December 12, 2011

Last week was a tumultuous one for supporters of telecommunications provider LightSquared and the company’s proposed 4G wireless broadband network. Both the company and a key ally each claimed victory against interference with Global Positioning System (GPS) receivers, but a leaked government report says that significant work remains to be done before the issue is completely resolved for the millions of GPS devices now in the field.

On December 7, LightSquared CEO Sanjiv Ahuja announced that testing on three companies’ existing GPS receivers by Alcatel-Lucent labs showed those devices, after being retrofitted with filters, were not disrupted by LightSquared’s immensely strong signal bleeding onto bandwidth used by much weaker GPS signals. “Preliminary results show that GPS devices tested in the lab easily surpass performance standards thanks to these newly developed solutions” Ahuja said. “We are confident that this independent testing will mirror testing being done by the federal government.” Review the full LightSquared press release.

The next day, Javad GNSS President Dr. Javad Ashjaee provided details about his company’s proposed solution to GPS interference problems. In a webinar hosted by GPS World magazine, Ashjaee stated that company tests involving the proposed fix of a ceramic signal filter, followed by a series of surface acoustic wave filters, successfully blocked the LightSquared LTE signal. “I should do this regardless of LightSquared, to provide a better signal,” he stated. “There is no need to stop progress…. My solution provides a short-term answer, but at least I’m trying to solve the problem.”

When asked what it would cost to make those retrofits to existing receivers, Ashjaee provided estimates ranging from a low of $300 for current Javad GNSS receivers, to a high of $15,000 in a “worst case” scenario for competing devices. Amortized over several years, Ashjaee asserted even that amount would work out to “less than a Big Mac a day.”

Not surprisingly, a key GPS advocate expressed skepticism of LightSquared’s claims. “It’s important to keep in mind that these are LightSquared-sponsored tests separate from the ongoing, independent testing being conducted under the auspices of the NTIA [National Telecommunications and Information Administration], and are simply one input into an overall analysis of the effect of LightSquared’s planned operations on critical GPS uses,” said Jim Kirkland, vice president of Trimble and a founding member of the Coalition to Save Our GPS. Kirkland added that the results of the NTIA-supervised tests of consumer GPS devices were expected to be available by mid-December.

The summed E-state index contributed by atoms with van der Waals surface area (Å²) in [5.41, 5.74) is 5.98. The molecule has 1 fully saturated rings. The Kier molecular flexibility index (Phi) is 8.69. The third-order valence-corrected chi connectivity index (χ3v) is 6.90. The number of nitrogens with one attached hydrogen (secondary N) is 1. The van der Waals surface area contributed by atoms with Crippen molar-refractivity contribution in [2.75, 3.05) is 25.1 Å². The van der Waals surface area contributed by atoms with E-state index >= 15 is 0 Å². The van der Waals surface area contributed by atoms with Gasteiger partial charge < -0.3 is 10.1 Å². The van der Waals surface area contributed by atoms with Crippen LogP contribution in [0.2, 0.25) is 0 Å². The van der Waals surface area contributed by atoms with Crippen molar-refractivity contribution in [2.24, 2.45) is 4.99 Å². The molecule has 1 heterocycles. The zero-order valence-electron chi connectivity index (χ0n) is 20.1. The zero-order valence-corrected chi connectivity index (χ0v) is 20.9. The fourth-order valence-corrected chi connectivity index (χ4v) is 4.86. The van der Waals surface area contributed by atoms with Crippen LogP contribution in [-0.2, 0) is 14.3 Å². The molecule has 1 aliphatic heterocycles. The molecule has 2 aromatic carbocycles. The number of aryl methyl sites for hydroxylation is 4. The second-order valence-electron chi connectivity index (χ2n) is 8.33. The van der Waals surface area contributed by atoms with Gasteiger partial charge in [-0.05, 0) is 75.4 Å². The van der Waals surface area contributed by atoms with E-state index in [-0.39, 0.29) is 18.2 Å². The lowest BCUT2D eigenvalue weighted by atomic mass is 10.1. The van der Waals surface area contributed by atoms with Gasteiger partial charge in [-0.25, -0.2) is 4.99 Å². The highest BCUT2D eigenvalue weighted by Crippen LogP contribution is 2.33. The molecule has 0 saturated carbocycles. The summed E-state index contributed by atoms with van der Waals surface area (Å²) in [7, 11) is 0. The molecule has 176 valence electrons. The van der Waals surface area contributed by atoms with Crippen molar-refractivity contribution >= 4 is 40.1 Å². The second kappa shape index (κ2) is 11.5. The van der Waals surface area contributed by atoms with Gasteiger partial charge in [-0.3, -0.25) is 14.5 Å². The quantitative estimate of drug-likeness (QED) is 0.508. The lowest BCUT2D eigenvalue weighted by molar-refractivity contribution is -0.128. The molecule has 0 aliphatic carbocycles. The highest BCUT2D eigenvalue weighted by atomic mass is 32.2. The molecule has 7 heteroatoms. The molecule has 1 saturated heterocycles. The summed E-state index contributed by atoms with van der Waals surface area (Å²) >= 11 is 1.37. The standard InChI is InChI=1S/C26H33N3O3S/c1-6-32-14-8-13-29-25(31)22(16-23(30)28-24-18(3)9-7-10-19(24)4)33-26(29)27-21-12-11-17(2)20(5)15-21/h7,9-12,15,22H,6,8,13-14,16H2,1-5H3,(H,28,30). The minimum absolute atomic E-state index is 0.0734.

Reports: GPS Devices Remain Affected

It didn’t take that long. On December 9, multiple news agencies reported the results of a leaked report, ahead of the government’s formal presentation of the NTIA data. According to Bloomberg, those results showed LightSquared’s signal interfered with 75 percent (69 out of 92) of GPS receivers tested. “LightSquared signals caused harmful interference to a majority of GPS receivers tested,” reads the draft, which went on to state that “millions of GPS units are not compatible” with LightSquared’s proposed network.

LightSquared was quick to respond to those charges. Martin Harriman, executive vice president of LightSquared’s Ecosystem Development and Satellite Business, called the leaked report “patently false” and based on “incomplete government data…. This breach attempts to draw an inaccurate conclusion to negatively influence the future of LightSquared and narrowly serve the business interests of the GPS industry.”

The full results of the NTIA tests will likely come in the next week, with the results from separate testing of high-precision receivers expected in January.

Coalition to Save Our GPS

NBAA is a member of the Coalition to Save Our GPS, which has more than 200 members and is committed to resolving the threat to GPS and preserving its benefits for industries, government and citizens. Earlier this year, NBAA President and CEO Ed Bolen submitted written testimony to a joint hearing of the House Subcommittee on Aviation and the House Subcommittee on Coast Guard and Maritime Transportation.

“Our [NBAA] Members are not opposed to the development and deployment of new or improved technology systems like LightSquared – as long as it is conclusively proven that it will not result in radio interference with GPS systems or pose any threat to the global aviation transportation system,” Bolen’s testimony stated.